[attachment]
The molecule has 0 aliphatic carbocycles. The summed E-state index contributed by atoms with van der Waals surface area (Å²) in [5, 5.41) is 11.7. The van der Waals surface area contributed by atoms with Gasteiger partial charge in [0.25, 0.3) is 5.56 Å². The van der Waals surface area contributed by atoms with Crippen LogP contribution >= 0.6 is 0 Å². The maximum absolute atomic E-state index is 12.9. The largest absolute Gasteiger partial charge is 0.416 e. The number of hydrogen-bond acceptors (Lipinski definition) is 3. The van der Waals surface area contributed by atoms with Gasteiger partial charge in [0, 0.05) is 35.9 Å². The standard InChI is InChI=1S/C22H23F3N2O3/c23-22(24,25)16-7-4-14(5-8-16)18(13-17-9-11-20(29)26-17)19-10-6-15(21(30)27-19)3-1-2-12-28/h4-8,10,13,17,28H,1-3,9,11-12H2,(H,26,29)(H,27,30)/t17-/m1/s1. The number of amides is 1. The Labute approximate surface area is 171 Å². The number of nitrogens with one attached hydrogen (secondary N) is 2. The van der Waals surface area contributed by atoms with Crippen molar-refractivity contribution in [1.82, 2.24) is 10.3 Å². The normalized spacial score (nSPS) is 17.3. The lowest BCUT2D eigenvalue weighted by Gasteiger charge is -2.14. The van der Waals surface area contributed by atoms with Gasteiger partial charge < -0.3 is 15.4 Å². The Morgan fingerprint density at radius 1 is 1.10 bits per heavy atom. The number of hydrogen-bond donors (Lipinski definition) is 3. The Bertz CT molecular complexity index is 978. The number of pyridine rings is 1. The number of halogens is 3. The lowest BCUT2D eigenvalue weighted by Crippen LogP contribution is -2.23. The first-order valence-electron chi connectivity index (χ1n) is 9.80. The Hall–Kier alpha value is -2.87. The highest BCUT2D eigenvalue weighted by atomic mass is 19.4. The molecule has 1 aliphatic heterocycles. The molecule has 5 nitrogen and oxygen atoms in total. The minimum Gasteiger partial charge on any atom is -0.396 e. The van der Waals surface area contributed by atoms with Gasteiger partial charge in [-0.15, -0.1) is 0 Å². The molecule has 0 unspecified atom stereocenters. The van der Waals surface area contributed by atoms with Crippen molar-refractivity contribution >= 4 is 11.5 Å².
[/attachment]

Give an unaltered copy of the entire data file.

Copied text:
The molecule has 0 aliphatic carbocycles. The summed E-state index contributed by atoms with van der Waals surface area (Å²) in [5, 5.41) is 11.7. The van der Waals surface area contributed by atoms with Gasteiger partial charge in [0.25, 0.3) is 5.56 Å². The van der Waals surface area contributed by atoms with Crippen LogP contribution >= 0.6 is 0 Å². The maximum absolute atomic E-state index is 12.9. The largest absolute Gasteiger partial charge is 0.416 e. The number of hydrogen-bond acceptors (Lipinski definition) is 3. The van der Waals surface area contributed by atoms with Gasteiger partial charge in [0, 0.05) is 35.9 Å². The standard InChI is InChI=1S/C22H23F3N2O3/c23-22(24,25)16-7-4-14(5-8-16)18(13-17-9-11-20(29)26-17)19-10-6-15(21(30)27-19)3-1-2-12-28/h4-8,10,13,17,28H,1-3,9,11-12H2,(H,26,29)(H,27,30)/t17-/m1/s1. The number of amides is 1. The Labute approximate surface area is 171 Å². The number of nitrogens with one attached hydrogen (secondary N) is 2. The van der Waals surface area contributed by atoms with Crippen molar-refractivity contribution in [1.82, 2.24) is 10.3 Å². The normalized spacial score (nSPS) is 17.3. The lowest BCUT2D eigenvalue weighted by Gasteiger charge is -2.14. The van der Waals surface area contributed by atoms with Gasteiger partial charge < -0.3 is 15.4 Å². The Morgan fingerprint density at radius 1 is 1.10 bits per heavy atom. The number of hydrogen-bond donors (Lipinski definition) is 3. The Bertz CT molecular complexity index is 978. The number of pyridine rings is 1. The number of halogens is 3. The lowest BCUT2D eigenvalue weighted by Crippen LogP contribution is -2.23. The first-order valence-electron chi connectivity index (χ1n) is 9.80. The Hall–Kier alpha value is -2.87. The highest BCUT2D eigenvalue weighted by atomic mass is 19.4. The molecule has 1 aliphatic heterocycles. The molecule has 5 nitrogen and oxygen atoms in total. The minimum Gasteiger partial charge on any atom is -0.396 e. The van der Waals surface area contributed by atoms with Gasteiger partial charge in [-0.15, -0.1) is 0 Å². The molecule has 0 unspecified atom stereocenters. The van der Waals surface area contributed by atoms with Crippen molar-refractivity contribution >= 4 is 11.5 Å².